The Information Technology (Intermediary Guidelines and Digital Media Ethics Code) Rules, 2021 (IT Rules) inter alia regulate digital publishers of news and current affairs content and Internet intermediaries that allow the publication of such content on their platforms.
As the term ‘publisher of news and current affairs content’ includes an online paper, news portal, and news aggregator, the publication of news and editorial articles, and audio-visual news programs on the internet by legacy or traditional media entities (i.e., print media entities and broadcast television operators) is within the purview of the IT Rules.
Content published online by legacy media is exempt from the provisions of the IT Rules only where the content is a ‘replica e-paper’ or a non-commercial transmission of content. Simply put: other than a digital publication that is an exact replica of print, or one that is used solely for non-commercial purposes, every digital publication falling within the said definition must comply with the IT Rules.
Entities to whom the IT Rules apply are required to establish a grievance redressal mechanism, appoint a Grievance Officer resident in India, dispose of cases within a strict time limit, and comply with government orders to block unlawful content.
The stance of legacy media
Several legacy media entities publish their news content on digital platforms and are subject to the IT Rules. These entities have (through the Digital News Publishers Association and the News Broadcasters Association [NBA]) suggested that the IT Rules should not apply to them.
The content published by legacy media entities in print or through television broadcasts is already regulated through other means as illustrated in the table below:
Since their digital content is similar to the content published in print, or broadcast on television, legacy media entities appear to be of the opinion that there is no need to separately regulate their digital content. However, the government clearly intended that legacy media entities also be regulated under the IT Rules. This is evident from the fact that the public notice, seeking information from all digital media publishers, contained a separate format for legacy media entities.
Concerns regarding the new obligations of legacy media
As several statutes and industry bodies already regulate legacy media entities, requiring compliance with the IT Rules may place an unnecessary burden on these entities.
Illustratively, for a single piece of content, a news publisher could now face complaints before the Press Council of India, action under the Section 95 of the CrPC (criminal penal code), and complaints before the grievance redressal officer appointed under the IT Rules. Such a glut of regulation may lead to self-censorship with entities refraining from publishing editorial or controversial content.
The government appears to have considered that the IT Rules may overlap with existing statutes and has sought to mitigate this to some extent by exempting replica e-papers from compliance with the IT Rules. However, it is unclear why the government did not see fit to exempt the re-transmission of television feeds by news channels even though such feeds would be subject to the CTN Act, CTN Rules, etc. The immediate effect of this omission is that several OTT platforms are considering removing live news from their services, and this will limit access and choice for viewers.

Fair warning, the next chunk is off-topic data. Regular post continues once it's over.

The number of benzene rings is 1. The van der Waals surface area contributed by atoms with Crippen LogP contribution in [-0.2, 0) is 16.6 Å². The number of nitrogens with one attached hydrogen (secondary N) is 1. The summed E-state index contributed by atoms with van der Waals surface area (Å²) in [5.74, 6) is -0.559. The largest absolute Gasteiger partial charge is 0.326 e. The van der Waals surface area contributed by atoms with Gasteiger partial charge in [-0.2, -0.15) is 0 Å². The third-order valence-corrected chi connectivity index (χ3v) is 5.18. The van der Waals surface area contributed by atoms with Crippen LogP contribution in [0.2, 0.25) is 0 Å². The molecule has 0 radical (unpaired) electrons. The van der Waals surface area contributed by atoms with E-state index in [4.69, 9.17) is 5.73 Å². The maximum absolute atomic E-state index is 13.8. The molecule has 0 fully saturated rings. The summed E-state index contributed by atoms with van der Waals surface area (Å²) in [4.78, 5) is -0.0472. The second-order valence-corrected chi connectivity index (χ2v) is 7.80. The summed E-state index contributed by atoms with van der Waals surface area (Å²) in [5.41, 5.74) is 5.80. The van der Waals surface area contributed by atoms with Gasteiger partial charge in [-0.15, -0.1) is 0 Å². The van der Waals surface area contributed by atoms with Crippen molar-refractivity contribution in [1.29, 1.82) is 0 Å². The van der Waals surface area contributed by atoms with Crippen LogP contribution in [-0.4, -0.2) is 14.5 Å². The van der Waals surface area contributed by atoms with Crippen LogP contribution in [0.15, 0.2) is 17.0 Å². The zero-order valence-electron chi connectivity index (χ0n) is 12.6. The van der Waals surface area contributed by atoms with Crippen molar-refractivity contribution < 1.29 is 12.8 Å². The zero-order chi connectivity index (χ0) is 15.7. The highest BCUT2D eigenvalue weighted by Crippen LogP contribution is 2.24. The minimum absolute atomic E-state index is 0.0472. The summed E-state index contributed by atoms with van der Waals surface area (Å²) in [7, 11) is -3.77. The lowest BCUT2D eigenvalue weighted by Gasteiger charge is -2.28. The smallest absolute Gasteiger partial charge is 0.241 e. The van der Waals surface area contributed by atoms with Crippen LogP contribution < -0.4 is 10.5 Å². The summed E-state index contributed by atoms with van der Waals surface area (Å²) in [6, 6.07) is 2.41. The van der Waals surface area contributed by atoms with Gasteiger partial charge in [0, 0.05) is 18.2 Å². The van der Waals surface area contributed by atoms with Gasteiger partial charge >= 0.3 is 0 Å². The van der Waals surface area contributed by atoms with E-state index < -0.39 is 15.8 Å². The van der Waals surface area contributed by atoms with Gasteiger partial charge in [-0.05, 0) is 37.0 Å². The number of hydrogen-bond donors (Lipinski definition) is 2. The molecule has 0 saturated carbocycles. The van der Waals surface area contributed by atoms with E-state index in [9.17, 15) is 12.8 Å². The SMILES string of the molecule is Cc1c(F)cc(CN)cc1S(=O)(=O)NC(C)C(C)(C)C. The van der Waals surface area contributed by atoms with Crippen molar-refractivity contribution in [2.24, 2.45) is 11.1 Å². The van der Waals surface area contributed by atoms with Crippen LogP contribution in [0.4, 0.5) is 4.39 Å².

Legacy media entities claim that they merely re-publish offline content on their digital platforms. However, this is not always the case. For instance, several websites host podcasts, and web stories to supplement their offline content. Therefore, in the absence of a separate obligation on digital platforms of legacy media, this additional content would exist in a regulatory vacuum.
It is important to recognise that the form or variety of media must be able to articulate the regulation(s) is it guided by. The permanence and ease of access permitted by the Internet means that unlawful content can cause much more harm than in the ephemeral context of print or television.
The IT Rules are seemingly intended to create a level playing field between digital and legacy media. It remains to be seen whether the multiple regulatory bodies can work cohesively to effect this regulatory intent.
The overlapping legislation regulating legacy media is onerous and may lead to confusion. The government may consider either limiting the scope of review for digital platforms or introducing amendments that place limits on the taking up of complaints when similar complaints have been registered before a different forum with respect to the same content.
Several petitions have been filed before the Delhi High Court by digital news publishers who have argued that the said IT Rules violate the fundamental rights of equality, and freedom of speech and expression enshrined in the Constitution of India. Debates regarding the manner in which the IT Rules regulate legacy media entities should necessarily be subject to, and informed by, the court’s decision regarding the constitutional validity of the regulation of news and current affairs publishers by the IT Rules.
(The author Kaushik Moitra is a Partner in law firm Bharucha and Partners. He was assisted by Karnika Vallabh and Unmekh Padmabhushan, both Associates at B&P. The views expressed are those of the author(s) and Indianbroadcastingworld.com need not subscribe to them)